[Wine] Re: Wine on non-Unix platforms
wineforum-user at winehq.org
Mon Sep 26 02:25:52 CDT 2011
Wow Oiaohm! That was a very interesting post. I'll have to mull it over a few more times. Not quite sure what you mean by a few things. By "qemu usermode emulation", do you mean that the entire QEMU emulator is running in user space, instead of kernel space, or do you mean that QEMU emulates a usermode?
When you say
> It emulates at the syscall to kernel point. So every time [an] application does a syscall the syscall is processed natively.
do you mean that an application running in the guest operating system passes a syscall to the guest "kernel," which is rigged to be a paravirtualized guest, then the special guest OS passes this application call to QEMU, which QEMU then passes to the host operating system to handle natively? So this "syscall to kernel point" emulation is only possible with paravirtualization?
If the guest is Linux, and the host is Windows, how can Windows answer Linux function calls from applications in the virtual machine? I think you must mean something different that what I'm thinking you meant.
As terrible of an idea as it might seem, I wondered if it is possible to convert C/ C++ source code into Java code. That is to compile for JVM instead of machine code. Then, assuming QEMU is written in C/ C++, one could run the source code through the converter and embed the code into a webpage, having QEMU online. Turns out that there is a C to Java converter. I wonder if the idea would work. Unorthodox enough?
Considering the WINE in Linux in Ubuntu idea, I was concerned about graphics. We need paravirtualization (period). We also need paravirtualization that renders on the real graphics card (as a specific subset). Running games in WINE in Linux in a PC emulator in a web browser in a host operating system when running the game on emulated graphics in the same amount of nesting is a fail. You need paravirtualization to send graphics calls to the graphics card.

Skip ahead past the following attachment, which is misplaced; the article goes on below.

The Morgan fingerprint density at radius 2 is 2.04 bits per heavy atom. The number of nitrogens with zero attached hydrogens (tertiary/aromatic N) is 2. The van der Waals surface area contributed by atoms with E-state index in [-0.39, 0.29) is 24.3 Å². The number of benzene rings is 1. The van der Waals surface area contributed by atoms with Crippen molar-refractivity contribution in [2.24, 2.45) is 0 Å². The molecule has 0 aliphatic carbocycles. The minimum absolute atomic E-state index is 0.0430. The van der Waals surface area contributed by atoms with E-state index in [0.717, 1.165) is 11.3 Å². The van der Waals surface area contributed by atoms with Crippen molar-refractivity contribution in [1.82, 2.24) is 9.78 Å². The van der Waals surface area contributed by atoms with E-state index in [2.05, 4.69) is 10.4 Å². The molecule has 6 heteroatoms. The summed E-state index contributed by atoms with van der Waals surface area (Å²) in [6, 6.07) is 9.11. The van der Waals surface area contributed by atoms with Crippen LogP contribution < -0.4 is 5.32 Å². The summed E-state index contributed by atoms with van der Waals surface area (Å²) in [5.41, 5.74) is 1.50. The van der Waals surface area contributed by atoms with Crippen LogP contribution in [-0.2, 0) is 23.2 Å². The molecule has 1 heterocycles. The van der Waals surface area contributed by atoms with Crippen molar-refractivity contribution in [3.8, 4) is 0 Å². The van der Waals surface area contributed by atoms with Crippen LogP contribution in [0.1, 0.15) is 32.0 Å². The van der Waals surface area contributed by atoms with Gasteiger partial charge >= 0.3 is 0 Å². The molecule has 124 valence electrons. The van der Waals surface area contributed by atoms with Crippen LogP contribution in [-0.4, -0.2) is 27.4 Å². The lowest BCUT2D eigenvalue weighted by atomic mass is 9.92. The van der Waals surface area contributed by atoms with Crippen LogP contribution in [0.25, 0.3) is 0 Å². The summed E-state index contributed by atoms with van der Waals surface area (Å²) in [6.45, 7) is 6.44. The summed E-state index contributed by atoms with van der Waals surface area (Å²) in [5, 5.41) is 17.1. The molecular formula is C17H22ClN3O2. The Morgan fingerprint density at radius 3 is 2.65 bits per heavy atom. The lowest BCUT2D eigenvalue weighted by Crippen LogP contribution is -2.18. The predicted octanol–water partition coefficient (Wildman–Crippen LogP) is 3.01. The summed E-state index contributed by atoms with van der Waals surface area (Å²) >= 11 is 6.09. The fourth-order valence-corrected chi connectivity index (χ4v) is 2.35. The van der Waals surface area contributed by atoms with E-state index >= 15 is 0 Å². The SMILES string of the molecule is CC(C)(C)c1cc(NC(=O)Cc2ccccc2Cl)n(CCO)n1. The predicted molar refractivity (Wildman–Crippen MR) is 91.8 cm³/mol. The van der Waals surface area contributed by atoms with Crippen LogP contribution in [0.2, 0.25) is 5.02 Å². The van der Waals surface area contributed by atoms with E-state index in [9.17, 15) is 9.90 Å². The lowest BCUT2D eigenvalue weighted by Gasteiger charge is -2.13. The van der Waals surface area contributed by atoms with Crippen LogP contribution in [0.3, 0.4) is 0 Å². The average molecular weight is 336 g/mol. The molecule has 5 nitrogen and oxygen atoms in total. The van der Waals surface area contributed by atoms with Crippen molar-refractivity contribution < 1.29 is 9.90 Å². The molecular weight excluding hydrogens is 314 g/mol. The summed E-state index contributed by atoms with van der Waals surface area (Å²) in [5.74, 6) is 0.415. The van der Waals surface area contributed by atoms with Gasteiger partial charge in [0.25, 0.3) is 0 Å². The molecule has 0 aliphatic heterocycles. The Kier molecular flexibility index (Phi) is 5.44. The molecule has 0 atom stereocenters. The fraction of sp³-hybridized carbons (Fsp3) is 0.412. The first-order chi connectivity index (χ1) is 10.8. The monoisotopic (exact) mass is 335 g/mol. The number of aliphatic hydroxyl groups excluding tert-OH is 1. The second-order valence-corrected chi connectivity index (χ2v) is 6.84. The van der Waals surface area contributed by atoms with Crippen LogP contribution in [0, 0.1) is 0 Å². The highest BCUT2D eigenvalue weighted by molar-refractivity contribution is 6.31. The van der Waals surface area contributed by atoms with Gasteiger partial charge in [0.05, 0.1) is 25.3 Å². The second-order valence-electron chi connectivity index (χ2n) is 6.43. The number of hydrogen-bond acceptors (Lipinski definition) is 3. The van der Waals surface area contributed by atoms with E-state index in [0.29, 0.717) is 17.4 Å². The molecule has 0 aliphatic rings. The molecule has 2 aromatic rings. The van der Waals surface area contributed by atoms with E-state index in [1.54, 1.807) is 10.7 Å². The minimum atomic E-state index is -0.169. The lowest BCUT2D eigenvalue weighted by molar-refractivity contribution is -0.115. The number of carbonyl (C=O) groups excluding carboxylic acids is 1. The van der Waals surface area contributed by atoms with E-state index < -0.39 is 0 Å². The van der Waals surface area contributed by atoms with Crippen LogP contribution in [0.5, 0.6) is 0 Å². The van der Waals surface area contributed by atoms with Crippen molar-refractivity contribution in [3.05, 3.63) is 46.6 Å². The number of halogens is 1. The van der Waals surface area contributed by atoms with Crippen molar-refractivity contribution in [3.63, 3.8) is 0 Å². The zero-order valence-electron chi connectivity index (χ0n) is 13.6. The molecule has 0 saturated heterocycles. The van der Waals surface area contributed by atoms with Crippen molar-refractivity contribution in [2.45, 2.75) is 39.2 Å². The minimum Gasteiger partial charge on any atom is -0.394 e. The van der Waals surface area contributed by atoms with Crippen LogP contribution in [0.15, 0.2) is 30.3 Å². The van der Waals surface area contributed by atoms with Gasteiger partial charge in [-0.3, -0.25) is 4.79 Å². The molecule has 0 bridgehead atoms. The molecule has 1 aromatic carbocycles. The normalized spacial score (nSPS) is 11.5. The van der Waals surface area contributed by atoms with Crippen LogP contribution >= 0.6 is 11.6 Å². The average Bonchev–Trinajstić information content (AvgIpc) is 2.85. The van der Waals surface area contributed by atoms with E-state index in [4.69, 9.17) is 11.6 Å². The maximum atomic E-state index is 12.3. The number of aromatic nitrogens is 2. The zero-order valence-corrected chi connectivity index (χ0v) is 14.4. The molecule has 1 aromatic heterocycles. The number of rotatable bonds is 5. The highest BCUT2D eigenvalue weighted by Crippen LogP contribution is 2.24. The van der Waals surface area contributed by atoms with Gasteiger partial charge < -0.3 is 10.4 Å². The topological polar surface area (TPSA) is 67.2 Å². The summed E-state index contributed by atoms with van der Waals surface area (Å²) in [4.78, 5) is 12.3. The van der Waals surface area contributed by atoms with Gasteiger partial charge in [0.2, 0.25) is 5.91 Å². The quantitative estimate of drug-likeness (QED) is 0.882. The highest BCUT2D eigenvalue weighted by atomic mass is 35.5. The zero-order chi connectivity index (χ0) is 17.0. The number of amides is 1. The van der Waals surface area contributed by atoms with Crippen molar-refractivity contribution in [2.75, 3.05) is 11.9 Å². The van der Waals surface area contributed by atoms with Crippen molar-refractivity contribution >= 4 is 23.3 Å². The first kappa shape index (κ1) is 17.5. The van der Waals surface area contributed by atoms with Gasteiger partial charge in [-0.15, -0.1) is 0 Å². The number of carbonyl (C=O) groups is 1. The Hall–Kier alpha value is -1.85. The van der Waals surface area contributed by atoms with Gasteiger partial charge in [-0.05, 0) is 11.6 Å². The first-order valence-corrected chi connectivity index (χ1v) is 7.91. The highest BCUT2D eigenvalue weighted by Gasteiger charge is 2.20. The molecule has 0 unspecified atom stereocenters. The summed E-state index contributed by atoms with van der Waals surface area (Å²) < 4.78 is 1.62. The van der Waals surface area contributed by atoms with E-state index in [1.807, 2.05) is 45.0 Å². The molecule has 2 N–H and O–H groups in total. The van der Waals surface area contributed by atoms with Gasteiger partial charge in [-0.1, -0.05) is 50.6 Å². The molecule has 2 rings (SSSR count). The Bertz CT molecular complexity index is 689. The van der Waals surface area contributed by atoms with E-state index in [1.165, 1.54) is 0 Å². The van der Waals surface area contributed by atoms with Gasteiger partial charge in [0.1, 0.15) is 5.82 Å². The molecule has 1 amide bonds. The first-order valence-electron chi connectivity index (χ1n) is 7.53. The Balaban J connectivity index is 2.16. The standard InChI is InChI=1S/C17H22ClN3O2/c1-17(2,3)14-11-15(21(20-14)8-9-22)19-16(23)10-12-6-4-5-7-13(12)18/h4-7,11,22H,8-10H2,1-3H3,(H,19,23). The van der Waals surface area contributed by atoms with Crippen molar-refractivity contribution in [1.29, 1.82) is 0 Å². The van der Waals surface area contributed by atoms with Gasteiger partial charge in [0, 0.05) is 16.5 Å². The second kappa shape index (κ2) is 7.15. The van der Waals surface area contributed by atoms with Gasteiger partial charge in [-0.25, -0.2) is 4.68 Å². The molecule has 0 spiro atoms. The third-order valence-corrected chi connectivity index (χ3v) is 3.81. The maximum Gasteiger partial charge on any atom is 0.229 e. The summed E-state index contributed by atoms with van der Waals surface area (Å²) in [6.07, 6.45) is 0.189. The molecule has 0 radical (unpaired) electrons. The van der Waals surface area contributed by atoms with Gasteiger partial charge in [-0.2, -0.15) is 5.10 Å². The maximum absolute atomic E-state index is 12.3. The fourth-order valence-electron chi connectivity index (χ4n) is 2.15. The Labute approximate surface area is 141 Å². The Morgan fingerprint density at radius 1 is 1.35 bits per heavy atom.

It would be really groovy if we had a paravirtualization hypervisor embedded in a webpage that could detect the architecture of your processor, and based on that, determine if it has to emulate a processor or not. And furthermore it run off files and folders on your local hard drive that you may download, that it support WebGL, and that we have a Linux with the right modules inserted to run in this omnipresent VM. You don't even need those files and folders that make up the guest to be in a hard disk image because this is paravirtualization. Why waste resources emulating a hard drive? The hypervisor simply executes the kernel image like a supervisor executes a binary. WINE makes all graphics calls go to OpenGL, and that should marry just fine with WebGL. Then the game would render on your real graphics card. Might not want Compiz enabled, though [Wink] .
It seems as though exporting syscalls from applications running in the VM to the host operating system, which would be useful in reducing code that has to go through a processor emulator (if emulating a processor), like Oiaohm was saying, is only possible if the host OS is Linux. But Oiaohm seemed to be saying that QEMU gets around that and has the host OS answer system calls anyways? Is QEMU a multi-platform reverse WINE?
So the last efficiency would be to have the user download and install a hypervisor for their machine code. But that would put us back at square one. Maybe the lesson here is that the Web isn't the only safe universal platform.
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